21 Feb 2011

Mudkiss Teeth Of The Sea live review and review of Your Mercury

Really nice live review of Teeth Of The Sea's recent show in Manchester, part of the their tour supporting British Sea Power.

Read the full review here

They have also written some nice words about Your Mercury:

Teeth of the Sea – Your Mercury
(Rocket Recordings)

To enter the world of London quartet, Teeth of the Sea is not a decision to be taken lightly. It requires patience, commitment and ultimately a musically open mind. In traditional lyrical compositions, the writer pushes his (or her) thoughts and emotions onto you, which may or may not be relevant to your own circumstances. “Your Mercury” however creates instrumental soundscapes that allows your mind to take over and drift to wherever you want this glorious noise to take you.

It's almost impossible to take in everything on offer in this body of work in one or two listens, which is where the patience is required. Initially sounding akin to an unholy racket, the melodies and hooks are there, they just need to be carefully unravelled. Opening track “Transfinite” lulls you into a false sense of atmospheric, serene security before the squally, feedback drenched “The Ambassodor” kicks in to reveal the true nature of the album. This is an uncompromising piece with simple rhythms providing a backdrop to guitars and keyboards, which shoot off at tangents, creating a psychedelic nirvana.

There are reference points, especially early 70's prog rock and “Cemetry Magus” has elements of Pink Floyds “On the Run” within the vocal samples and initial keyboards and I also hear particles of Tangerine Dream and Mogwai, but these are literally just tiny snippets in an incredibly fresh and exciting sound.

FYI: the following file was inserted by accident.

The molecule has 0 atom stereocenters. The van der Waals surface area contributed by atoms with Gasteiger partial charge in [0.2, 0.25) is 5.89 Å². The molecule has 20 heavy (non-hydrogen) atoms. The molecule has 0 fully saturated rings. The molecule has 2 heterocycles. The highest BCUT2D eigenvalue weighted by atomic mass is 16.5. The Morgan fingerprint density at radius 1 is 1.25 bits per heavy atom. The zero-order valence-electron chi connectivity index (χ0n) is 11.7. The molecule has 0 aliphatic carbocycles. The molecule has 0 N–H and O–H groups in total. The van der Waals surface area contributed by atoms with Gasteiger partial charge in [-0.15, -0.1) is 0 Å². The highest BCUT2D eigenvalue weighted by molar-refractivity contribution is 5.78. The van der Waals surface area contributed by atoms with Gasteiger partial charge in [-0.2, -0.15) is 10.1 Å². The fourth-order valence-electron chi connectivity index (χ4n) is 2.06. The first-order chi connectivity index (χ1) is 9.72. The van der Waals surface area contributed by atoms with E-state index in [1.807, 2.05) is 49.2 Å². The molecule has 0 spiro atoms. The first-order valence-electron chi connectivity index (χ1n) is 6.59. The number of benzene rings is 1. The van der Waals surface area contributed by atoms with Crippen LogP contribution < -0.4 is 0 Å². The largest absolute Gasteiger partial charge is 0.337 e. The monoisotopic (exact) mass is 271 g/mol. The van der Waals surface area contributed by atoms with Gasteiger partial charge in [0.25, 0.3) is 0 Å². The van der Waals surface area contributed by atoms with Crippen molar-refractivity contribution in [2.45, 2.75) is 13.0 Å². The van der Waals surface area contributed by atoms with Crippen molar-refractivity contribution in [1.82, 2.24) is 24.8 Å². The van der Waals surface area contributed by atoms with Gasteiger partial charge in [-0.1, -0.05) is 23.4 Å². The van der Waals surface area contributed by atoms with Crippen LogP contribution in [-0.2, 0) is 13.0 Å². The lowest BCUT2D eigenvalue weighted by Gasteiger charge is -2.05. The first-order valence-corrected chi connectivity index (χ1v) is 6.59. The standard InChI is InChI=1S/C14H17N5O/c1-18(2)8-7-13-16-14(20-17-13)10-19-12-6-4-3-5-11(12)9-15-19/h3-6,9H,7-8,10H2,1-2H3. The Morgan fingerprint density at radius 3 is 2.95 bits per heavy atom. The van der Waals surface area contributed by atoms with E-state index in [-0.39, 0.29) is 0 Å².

Stand out tracks are A.C.R.O.N.Y.M, with it's Vangelis like intro, and stunning guitar that builds and builds until it hits full rock out mode. “You're Mercury” employs melodic brass to create an ambient vibe before it's drowned out, once again, by guitar dragged from the depths of hell and last track “Hovis Coil” is once again brass based, but with an ending that is so sudden and unexpected. It’s as if the band have reached the point where you’ve been privileged enough to be allowed into their world and now it’s time for you to leave, with the door slammed shut behind.

The journey into the Teeth of the Sea is turbulent and tempestuous, but in the eye of the storm, it can also be tranquil and serene. Beware however, as just below the surface is an evil just waiting to surface when you least expect it. I doubt however that once in, you'll be in any hurry to return to the safety of the shore.